Heat exchangers to be serviced in Russia

Israeli TAT Technologies joins forces with Engineering holding to set up a Russian joint venture TAT Engineering’s production site is located next to the maintenance hangars of MRO-provider Sibir Technik (Photo by TAT Engineering)

A Russian-Israeli joint venture specifically offering heat exchangers maintenance services for foreign aircraft is to open in Russia in a few weeks time. TAT Engineering (TAT Engineering LLC), a co-operation between Israeli engineering firm TAT Technologies and Russian holding company Engineering, will be able to provide heat exchanger maintenance services in Russia for the first time.

The venture is currently in the process of acquiring EASA Part 145 approval, which allows it to service heat transfer systems of foreign-built aircraft.

TAT Engineering, whose facilities are located at Tolmachevo Airport in Novosibirsk, aims to focus on exchangers installed on such aircraft types as Airbus A320 and Boeing 737CL/NG, and has plans to complete as many as 1,200 repaired units per year.

With the availability of a domestic certified provider specialising in such services, Russian and CIS airlines will no longer be forced to send their heat exchangers for overhaul abroad.

The plans for transferring overhaul technologies for heat exchanger control systems to Russia were first announced by the two parties in early 2016. At that point the Russian-Israeli joint venture was hoping to receive its first orders before the end of 2016.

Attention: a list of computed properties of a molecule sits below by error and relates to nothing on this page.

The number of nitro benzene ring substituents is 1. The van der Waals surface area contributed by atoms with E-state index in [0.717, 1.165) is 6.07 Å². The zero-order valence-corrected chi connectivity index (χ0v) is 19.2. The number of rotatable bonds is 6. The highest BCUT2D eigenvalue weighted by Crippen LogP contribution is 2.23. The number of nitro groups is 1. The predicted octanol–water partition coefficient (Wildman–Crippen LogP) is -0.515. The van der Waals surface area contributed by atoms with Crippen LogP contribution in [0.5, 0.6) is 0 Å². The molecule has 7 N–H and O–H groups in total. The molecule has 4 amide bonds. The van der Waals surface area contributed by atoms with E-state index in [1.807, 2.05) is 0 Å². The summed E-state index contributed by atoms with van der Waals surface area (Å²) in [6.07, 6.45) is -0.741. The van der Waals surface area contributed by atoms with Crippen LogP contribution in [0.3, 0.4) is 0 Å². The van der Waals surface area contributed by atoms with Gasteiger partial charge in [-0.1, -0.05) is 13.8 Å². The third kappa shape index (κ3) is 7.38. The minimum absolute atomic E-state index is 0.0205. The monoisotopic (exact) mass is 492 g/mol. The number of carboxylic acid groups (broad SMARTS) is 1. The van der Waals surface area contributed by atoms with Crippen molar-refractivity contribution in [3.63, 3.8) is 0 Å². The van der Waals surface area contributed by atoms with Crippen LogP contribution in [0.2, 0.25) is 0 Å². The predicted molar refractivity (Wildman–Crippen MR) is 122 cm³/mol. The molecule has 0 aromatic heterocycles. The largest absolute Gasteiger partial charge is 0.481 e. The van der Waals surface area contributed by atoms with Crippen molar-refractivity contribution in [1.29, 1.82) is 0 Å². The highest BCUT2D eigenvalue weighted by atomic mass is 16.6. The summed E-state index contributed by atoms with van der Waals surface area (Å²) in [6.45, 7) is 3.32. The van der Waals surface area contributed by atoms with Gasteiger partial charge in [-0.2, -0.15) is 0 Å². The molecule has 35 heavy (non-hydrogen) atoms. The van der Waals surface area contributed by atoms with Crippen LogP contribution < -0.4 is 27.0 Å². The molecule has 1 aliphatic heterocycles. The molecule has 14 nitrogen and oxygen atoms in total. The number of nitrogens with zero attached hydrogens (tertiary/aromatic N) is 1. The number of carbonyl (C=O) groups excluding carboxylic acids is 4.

“The launch of operations has been delayed as we had to finalize the construction works, procure necessary supplies and equipment, as well as recruit personnel and file paperwork required for the EASA certification procedure,” the representative of TAT Engineering has revealed to Russian Aviation Insider.

“The company will start operating as soon as it gets EASA Part 145 approval and the relevant license from the Russian Federal Transportation Inspection Service (Rostransnadzor). The estimated date is now April 15, 2017,” the company adds.

EASA’s delegation visited TAT Engineering on February 13 to 15. “The results of the inspection encourage us to think that the joint venture will be able to receive Part 145 approval by the end of March,” Engineering’s business development director Alexander Filippov reveals to Russian Aviation Insider.

At the same time, the company is undergoing the Rostransnadzor certification process, TAT Engineering adds.


According to the Russian Register of Legal Entities, TAT Engineering LLC was established in April, 2016. A 51 per cent share of the business belongs to TAT Technologies and 49 per cent is owned by the Engineering Holding.

TAT Engineering’s executive body is headed by two directors, chief executive Evgeniy Elgaev, and logistics and business director Alexander Kudasov. For more than two decades the former had previously worked for the Novosibirsk-based Chkalov NAPO aircraft manufacturing facility, a Sukhoi subsidiary, and for 12 years had been in the position of deputy director for finance, business and marketing. The latter has vast experience in top management positions at major Russian companies.

“Extensive background in the respective field, prominent professional achievements and colleague recommendations were our main selection criteria for the candidates,” the company explains.

Apart from the two main directors, TAT Engineering has seven more employees. The engineering sector includes a deputy director for quality management, as well as a quality engineer and a senior mechanic. The technical staff responsible for actual heat exchanger repairs consists of four individuals.

TAT Engineering team headed by Evgeniy Elgaev (fourth from the left) and Alexander Kudasov (first from the left) are getting ready to serve their first customers (Photo by TAT Engineering)

The joint venture requires that all engineering personnel possess adequate working experience in aviation. As for the technical staff, some of the specialists have previously been involved in the maintenance and servicing of aviation components, whilst others had not, but are nevertheless qualified experts in welding, chemical engineering, and are NC machine operators.